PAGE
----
Chinese Internet giant Tencent’s stock price has increased as much as 22.1% this month, rising sharply to reach a record-breaking high on Tuesday. With a day high of HKD 498.6 (USD 64.33), as of Tuesday 5 pm, this would bring its market capitalisation to HKD 4.76 trillion (USD 614.17 billion).

Bloomberg reports that analysts’ average stock target for Tencent has increased by 13% in the last six weeks. Tencent stocks have made a remarkable recovery since October 2018 when China’s tightening regulations over online content and a slowdown in the economy led to a disappointing quarter, causing the stock price to drop to HKD 260 (USD 33.55).

In its most recent financial report released on 13 May, Tencent reported Q1 revenues of RMB 108,065 million (USD15,252 million), a 26% year-on-year increase. This growth can be largely attributed to increased revenues from online gaming (31% YoY) and advertising (32% YoY), which no doubt have been boosted by increased online activity due to the COVID-19 lockdown. The firm is also investing heavily in cloud technology where they “expect to see accelerated cloud services and enterprise software adoption from offline industries and public sectors over the longer term.”

In addition, Tencent has adapted its offering to better accommodate pandemic-specific needs, providing eLearning tools, remote work products and cloud infrastructure, and eVouchers to increase consumer retail demand.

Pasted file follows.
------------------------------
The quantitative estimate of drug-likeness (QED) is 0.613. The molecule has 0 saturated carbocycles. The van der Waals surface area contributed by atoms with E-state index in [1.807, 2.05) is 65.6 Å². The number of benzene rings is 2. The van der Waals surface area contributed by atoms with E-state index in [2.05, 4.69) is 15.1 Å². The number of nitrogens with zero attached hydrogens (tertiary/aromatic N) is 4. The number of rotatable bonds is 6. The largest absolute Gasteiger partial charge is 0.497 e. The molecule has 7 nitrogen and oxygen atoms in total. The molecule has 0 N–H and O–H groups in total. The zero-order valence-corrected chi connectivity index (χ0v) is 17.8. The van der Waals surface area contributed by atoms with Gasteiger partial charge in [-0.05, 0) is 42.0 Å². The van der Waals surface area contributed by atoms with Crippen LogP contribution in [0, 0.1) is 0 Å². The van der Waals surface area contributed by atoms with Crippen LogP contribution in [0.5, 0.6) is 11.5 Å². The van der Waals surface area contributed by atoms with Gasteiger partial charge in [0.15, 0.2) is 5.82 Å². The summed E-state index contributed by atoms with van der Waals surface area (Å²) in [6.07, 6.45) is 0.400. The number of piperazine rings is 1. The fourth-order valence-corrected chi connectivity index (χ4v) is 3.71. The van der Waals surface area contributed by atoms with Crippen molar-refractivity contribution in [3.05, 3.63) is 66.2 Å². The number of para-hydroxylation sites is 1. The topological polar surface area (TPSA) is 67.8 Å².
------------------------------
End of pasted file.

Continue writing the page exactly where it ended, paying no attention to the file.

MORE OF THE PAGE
Looking forward, Tencent anticipates a shift in user behaviour – and revenue streams – as China begins to reopen its economy, including a decrease in commercial advertising spending and in-game consumption activities. However, fears of a second COVID-19 wave in China, which began earlier this month after a cluster of locally-transmitted cases were revealed, have seen schools shut and a partial lockdown reinstated in Beijing.

China has recently cracked down on online content, suspending three Tencent-backed apps, Bilibili Inc., Huya Inc., and DouYu, due to problematic content, according to a Bloomberg report earlier today. Tencent has come under fire for its content before, with its news app Tiantian Kuaibao having been singled out by the Chinese government for circulating “vulgar and low-brow information” in January last year. It remains to be seen whether China’s hardline approach to Internet censorship, video games, and social media will affect Tencent’s future growth.


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